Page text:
Managing customer expectations? Authenticity? I thought this was a social media blog...
Consider the old business adage that exhorts us to "under promise and over deliver". I expect everyone has come across at least one company that has reversed that and under delivered on what they said they would do. We are so much more disappointed in a company if they promise us the earth and then let us down.
Like any form of communication, your social media needs to reflect what you actually do. However, unlike the traditional communication channels, social media can bite back - and hard - if you get it wrong.
I'm not talking about deliberate misrepresentation here, which is a whole other can o' worms, but about a mismatch in your online business persona and your face to face one.
So, how do you avoid getting it wrong? By being authentic.
Here are some points for you to consider about your authenticity on social media:
Consistency of customer experience
Are your social media "tone of voice" and service levels aligned with your website, email and face to face communication?
Will people feel that they are still talking to the same company when they telephone you or get and email response from you?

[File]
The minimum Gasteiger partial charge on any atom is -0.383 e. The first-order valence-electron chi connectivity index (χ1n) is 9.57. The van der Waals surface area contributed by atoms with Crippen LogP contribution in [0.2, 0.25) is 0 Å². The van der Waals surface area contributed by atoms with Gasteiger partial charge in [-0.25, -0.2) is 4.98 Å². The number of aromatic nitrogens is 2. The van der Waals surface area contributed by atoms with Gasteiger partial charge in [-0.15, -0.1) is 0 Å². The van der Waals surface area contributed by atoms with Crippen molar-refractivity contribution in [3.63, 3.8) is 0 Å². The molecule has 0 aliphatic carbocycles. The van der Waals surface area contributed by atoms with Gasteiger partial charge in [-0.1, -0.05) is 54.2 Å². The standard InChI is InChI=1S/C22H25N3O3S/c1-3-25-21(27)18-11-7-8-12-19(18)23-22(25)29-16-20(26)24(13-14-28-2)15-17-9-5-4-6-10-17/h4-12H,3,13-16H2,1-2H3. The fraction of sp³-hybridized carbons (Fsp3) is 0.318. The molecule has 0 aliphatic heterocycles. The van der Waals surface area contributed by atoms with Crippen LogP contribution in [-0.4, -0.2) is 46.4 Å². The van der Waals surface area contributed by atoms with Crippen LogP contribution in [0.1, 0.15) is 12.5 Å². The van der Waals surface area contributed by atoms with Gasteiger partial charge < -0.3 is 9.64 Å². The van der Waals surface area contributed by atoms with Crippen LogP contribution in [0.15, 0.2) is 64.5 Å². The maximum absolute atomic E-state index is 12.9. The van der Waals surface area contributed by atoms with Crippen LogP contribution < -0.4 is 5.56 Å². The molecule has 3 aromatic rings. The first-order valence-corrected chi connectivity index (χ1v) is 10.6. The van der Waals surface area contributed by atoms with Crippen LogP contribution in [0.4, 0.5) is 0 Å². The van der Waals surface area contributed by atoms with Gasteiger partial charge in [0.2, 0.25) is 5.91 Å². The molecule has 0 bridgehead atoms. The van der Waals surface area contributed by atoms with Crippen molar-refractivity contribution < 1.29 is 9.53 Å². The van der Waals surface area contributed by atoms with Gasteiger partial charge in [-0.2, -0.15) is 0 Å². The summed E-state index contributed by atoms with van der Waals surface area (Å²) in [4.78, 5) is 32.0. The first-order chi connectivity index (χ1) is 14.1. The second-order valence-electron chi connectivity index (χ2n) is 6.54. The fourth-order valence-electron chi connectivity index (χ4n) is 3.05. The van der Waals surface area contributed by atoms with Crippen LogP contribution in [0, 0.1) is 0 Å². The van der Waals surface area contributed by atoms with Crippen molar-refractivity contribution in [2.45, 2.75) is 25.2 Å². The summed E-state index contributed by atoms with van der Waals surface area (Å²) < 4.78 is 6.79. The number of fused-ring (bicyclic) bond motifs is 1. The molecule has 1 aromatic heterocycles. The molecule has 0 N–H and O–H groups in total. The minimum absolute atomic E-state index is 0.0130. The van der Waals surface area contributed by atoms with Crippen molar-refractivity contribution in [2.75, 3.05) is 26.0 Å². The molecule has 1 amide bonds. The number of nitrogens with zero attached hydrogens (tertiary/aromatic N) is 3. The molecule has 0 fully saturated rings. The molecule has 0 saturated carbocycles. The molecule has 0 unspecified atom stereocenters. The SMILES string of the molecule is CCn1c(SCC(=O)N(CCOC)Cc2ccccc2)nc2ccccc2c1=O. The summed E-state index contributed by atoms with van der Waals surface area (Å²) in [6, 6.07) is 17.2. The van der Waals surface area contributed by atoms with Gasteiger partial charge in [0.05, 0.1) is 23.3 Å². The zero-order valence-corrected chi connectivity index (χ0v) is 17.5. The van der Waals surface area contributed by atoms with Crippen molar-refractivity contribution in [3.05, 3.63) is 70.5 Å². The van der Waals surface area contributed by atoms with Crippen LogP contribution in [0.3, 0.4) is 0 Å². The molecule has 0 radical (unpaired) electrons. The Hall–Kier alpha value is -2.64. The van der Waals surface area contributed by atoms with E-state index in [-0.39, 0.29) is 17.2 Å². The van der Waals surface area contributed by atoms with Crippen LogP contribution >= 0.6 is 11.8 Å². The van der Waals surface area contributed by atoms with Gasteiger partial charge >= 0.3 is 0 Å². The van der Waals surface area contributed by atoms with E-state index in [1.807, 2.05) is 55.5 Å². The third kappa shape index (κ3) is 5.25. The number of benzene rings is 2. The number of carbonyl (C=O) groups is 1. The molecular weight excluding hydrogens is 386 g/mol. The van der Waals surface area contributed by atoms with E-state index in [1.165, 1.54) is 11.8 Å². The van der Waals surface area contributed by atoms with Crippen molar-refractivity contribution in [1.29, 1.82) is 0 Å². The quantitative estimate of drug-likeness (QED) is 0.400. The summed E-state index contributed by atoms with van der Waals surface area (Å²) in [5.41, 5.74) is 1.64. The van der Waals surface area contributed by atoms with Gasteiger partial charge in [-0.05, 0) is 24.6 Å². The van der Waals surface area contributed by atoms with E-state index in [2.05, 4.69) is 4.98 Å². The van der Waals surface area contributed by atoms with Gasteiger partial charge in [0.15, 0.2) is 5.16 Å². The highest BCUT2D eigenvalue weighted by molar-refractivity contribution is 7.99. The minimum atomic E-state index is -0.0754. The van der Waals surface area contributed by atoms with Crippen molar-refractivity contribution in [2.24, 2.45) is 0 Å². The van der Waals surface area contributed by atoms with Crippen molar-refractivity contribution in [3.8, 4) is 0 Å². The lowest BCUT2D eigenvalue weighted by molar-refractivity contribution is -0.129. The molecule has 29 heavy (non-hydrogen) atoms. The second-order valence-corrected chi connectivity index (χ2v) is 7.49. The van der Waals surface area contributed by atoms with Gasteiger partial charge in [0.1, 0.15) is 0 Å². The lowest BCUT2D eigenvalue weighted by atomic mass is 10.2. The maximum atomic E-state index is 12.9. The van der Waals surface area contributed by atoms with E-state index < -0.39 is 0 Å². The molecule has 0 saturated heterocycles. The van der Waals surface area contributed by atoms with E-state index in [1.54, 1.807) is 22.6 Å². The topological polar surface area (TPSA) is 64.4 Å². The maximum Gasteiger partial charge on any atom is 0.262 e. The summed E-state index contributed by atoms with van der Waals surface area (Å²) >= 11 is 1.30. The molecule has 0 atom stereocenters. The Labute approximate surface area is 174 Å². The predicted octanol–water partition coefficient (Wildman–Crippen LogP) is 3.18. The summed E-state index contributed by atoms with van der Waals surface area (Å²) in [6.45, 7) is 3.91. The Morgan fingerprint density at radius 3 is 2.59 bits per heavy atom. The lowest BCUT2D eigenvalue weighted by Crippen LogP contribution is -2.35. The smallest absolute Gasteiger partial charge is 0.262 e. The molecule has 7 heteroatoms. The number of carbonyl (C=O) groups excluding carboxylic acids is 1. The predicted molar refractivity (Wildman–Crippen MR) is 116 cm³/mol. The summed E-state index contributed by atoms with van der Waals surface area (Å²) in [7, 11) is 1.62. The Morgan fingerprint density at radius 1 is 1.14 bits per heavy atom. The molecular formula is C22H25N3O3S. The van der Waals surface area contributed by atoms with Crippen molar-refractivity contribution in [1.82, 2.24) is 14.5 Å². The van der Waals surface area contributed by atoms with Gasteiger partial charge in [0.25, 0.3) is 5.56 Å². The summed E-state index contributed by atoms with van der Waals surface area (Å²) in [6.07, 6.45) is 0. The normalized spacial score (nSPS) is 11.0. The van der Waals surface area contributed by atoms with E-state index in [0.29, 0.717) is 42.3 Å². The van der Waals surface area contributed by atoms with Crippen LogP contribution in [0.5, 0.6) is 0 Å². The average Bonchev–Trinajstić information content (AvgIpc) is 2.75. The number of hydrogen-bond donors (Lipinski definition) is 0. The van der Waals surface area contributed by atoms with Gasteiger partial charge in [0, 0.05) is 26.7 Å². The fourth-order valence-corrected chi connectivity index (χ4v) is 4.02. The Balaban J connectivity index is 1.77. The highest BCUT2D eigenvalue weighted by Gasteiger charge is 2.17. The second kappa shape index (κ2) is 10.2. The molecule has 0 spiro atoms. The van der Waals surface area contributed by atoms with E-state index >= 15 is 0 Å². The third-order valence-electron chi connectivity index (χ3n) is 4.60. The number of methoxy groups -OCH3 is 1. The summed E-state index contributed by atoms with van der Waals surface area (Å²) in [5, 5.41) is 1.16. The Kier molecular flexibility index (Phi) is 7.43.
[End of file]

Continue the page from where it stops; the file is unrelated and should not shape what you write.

This is particularly important if the customer is dealing with several different people from your company. (It's not always the social media that needs changing!)
Your conversion from social media interaction to customer satisfaction will be far more effective if your communications appear to come from a human. Standard letters and emails are a boon to the busy business, but they don't have to be sterile and boring. Put some effort into your templates and add a personal touch.
If you answer your tweets immediately but your answering machine is always on then, there's a mismatch in experience.
Make sure you have enough resource to cover the interaction across all your channels. If you can't afford the resource, then you should think carefully about having a presence there.
Sometimes, things go wrong. It happens to all businesses at some point. How you handle the incident will reflect on your reputation both on and offline. You may not want to play out the whole scenario on social media, but your response and handling will be noted by other people.
Bear in mind that emails can be copy and pasted onto blogs and even phone conversations find their way into the blogosphere.
If you're nice as pie on Facebook and apparently dismissive on email, it'll backfire on you. Have a response plan that includes social media, emails, phone calls, face to face, PR etc.
Don't fudge (unless you're a confectioner!)
If you don't know or you aren't sure about a question you've been asked then say so. Of course, follow up with the fact that you're going to find out and come back to them. People would rather wait a short while and get the correct information than be fobbed off.